Tex Oneman Overview
You play as Tex Oneman, who must gather the rewards for shooting the bandits (Evens, Odds, Fibonaccis, Squares). Each bandit has a numerical value associated to it, which determines if it is one that can be shot for a reward. The reward will change periodically to a new set of bandits. Shooting an incorrect bandit will result in Tex Oneman losing a life. When all of his lives are gone, the game is over.
Tex Oneman Post Mortem
Tex Oneman is my third official Ludum Dare entry, and it was my eleventh game developed for this site (including mini-LDs and warm-ups) since I registered in April 2013. I feel like I’ve learned a lot during that time, and these projects have definitely made me a better Unity developer. For this Ludum Dare, I knew I wanted to do something different.
After hearing the theme announced at our local Knoxville Game Design meetup, I knew I wanted to make the number “one” a central part of the game. Going with that approach, I decided to make the number “one” humanoid, since I knew how to quickly make meshes from text in Blender. I added eyes, arms, and legs, but the character was still sort of boring. I thought about some of the characters in my latest XBox Live Indie game TTY GFX ADVNTR, and remembered the character “Needles”, which is a humanoid cactus wearing a cowboy hat. Then I remembered playing the classic game GunSmoke at one of those 20-in-1 arcade machines not too long ago. There really haven’t been too many western themed games lately. Therefore, I gave my humanoid one a cowboy hat, boots, and a gun to shoot. I also went ahead and modeled a cactus in Blender as well as a background prop.
Another classic western game was Wild Gunman. I liked the Gunman name, so I decided to call this game “Tex Oneman”. The original name (One Gunman) was also sort of a play on the term “Lone Gunman”, which differs my game’s title name by just the leading “L”.
After creating the models, I got the main character imported into Blender and moving around. I also created some enemy boxes that moved around. Next, I implemented shooting projectiles. However, I quickly found that trying to aim on the X-Z plane with no lock-on could be quite difficult. Therefore, I limited the character to just being able to move left and right, and he is only able to shoot forward. This makes the game similar to other classic arcade shooters, except this game uses a third person view instead of a top-down birds eye view. Shooting enemies was fine, but it still seemed really boring.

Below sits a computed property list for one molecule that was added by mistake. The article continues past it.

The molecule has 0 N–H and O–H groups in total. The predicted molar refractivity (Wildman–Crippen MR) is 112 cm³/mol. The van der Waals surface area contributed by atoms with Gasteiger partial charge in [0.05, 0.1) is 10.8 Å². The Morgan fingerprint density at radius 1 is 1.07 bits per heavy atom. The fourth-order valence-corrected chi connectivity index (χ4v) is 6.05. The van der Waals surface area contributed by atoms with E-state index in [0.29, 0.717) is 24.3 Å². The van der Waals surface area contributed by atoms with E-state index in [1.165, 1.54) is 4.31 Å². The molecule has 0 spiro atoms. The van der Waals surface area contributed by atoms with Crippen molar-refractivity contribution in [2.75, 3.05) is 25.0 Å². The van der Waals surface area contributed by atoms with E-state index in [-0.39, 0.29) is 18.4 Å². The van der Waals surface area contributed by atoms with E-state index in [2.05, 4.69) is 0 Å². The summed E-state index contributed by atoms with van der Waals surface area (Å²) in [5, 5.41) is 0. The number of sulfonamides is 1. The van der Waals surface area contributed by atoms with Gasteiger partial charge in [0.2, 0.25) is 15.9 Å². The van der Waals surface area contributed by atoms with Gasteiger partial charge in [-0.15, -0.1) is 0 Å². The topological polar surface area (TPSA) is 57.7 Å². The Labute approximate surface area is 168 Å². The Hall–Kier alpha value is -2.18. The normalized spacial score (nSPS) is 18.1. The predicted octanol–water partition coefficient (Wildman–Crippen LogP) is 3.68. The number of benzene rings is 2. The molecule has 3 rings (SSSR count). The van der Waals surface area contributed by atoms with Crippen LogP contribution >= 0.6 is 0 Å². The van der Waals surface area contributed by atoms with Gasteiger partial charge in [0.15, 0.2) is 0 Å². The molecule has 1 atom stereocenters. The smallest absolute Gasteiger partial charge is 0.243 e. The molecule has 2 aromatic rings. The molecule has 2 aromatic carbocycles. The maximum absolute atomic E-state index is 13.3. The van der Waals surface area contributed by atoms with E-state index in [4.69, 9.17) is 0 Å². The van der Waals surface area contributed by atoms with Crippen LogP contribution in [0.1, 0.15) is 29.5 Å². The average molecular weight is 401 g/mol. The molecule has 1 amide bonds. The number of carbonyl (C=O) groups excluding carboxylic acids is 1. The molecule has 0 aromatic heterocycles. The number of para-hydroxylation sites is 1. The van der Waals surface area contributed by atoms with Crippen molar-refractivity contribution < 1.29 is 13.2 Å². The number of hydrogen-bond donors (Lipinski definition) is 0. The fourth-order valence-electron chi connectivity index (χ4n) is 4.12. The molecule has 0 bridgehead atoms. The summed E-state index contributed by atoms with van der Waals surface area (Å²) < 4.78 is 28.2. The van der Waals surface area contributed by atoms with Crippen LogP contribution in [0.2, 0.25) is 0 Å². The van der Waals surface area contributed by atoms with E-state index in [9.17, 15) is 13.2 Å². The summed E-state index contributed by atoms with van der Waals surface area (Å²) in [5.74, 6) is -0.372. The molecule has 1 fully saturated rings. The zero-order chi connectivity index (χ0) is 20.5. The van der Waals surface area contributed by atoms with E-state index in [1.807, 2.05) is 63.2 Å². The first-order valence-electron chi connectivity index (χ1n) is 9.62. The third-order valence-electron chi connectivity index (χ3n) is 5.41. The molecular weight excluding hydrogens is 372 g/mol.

Then I had the idea that Tex Oneman would shoot number sequences as the targets. For each enemy, I assigned a random digit value in the range of 2 through 9. First I decided to use evens and odds as the requirements. Once I got those working, I added a countdown so that the requirement would change periodically. I was really inspired by a game called Pig and Bullet, which makes the player switch between collecting red and blue bullets every few seconds. The problem with that game was that you never knew when the objective would change, so I added a visible countdown in my game. New objectives were added, such as Fibonaccis (2 3 5 8), Squares (4 9), and Perfects (6). I didn’t include 1 in the sequences, because that would mean that Tex Oneman would be wanted as well causing unneeded confusion. Each sequence also has a set reward associated with it, where the more complex sequences have higher reward values. For the lose condition, I made it so that the player lost a life if they run into a number or shoot an incorrect number. Finally, I rendered 3D numbers in Blender, which replaced the box enemy meshes in my game. I included statistics such as number of shots and accuracy percentage on the game over screen, which was inspired by other classic arcade shooters.